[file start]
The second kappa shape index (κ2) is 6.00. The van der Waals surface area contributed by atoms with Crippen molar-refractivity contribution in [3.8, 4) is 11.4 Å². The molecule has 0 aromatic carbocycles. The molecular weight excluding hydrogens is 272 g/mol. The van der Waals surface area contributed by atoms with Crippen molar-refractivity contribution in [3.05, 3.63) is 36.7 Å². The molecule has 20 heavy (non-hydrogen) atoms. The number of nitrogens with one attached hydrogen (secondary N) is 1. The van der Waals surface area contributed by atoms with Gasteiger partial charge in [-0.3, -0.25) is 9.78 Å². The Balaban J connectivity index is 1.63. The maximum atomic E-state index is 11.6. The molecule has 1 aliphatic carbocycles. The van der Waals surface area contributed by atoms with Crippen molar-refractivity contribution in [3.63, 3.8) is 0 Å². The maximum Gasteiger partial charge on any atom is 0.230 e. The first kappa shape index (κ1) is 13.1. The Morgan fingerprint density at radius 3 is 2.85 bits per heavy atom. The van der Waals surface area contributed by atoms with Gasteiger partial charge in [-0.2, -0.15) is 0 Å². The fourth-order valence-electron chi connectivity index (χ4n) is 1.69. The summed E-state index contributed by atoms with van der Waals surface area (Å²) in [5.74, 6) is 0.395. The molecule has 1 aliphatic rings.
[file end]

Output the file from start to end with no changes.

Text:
The second kappa shape index (κ2) is 6.00. The van der Waals surface area contributed by atoms with Crippen molar-refractivity contribution in [3.8, 4) is 11.4 Å². The molecule has 0 aromatic carbocycles. The molecular weight excluding hydrogens is 272 g/mol. The van der Waals surface area contributed by atoms with Crippen molar-refractivity contribution in [3.05, 3.63) is 36.7 Å². The molecule has 20 heavy (non-hydrogen) atoms. The number of nitrogens with one attached hydrogen (secondary N) is 1. The van der Waals surface area contributed by atoms with Gasteiger partial charge in [-0.3, -0.25) is 9.78 Å². The Balaban J connectivity index is 1.63. The maximum atomic E-state index is 11.6. The molecule has 1 aliphatic carbocycles. The van der Waals surface area contributed by atoms with Crippen molar-refractivity contribution in [3.63, 3.8) is 0 Å². The maximum Gasteiger partial charge on any atom is 0.230 e. The first kappa shape index (κ1) is 13.1. The Morgan fingerprint density at radius 3 is 2.85 bits per heavy atom. The van der Waals surface area contributed by atoms with Gasteiger partial charge in [-0.2, -0.15) is 0 Å². The fourth-order valence-electron chi connectivity index (χ4n) is 1.69. The summed E-state index contributed by atoms with van der Waals surface area (Å²) in [5.74, 6) is 0.395. The molecule has 1 aliphatic rings.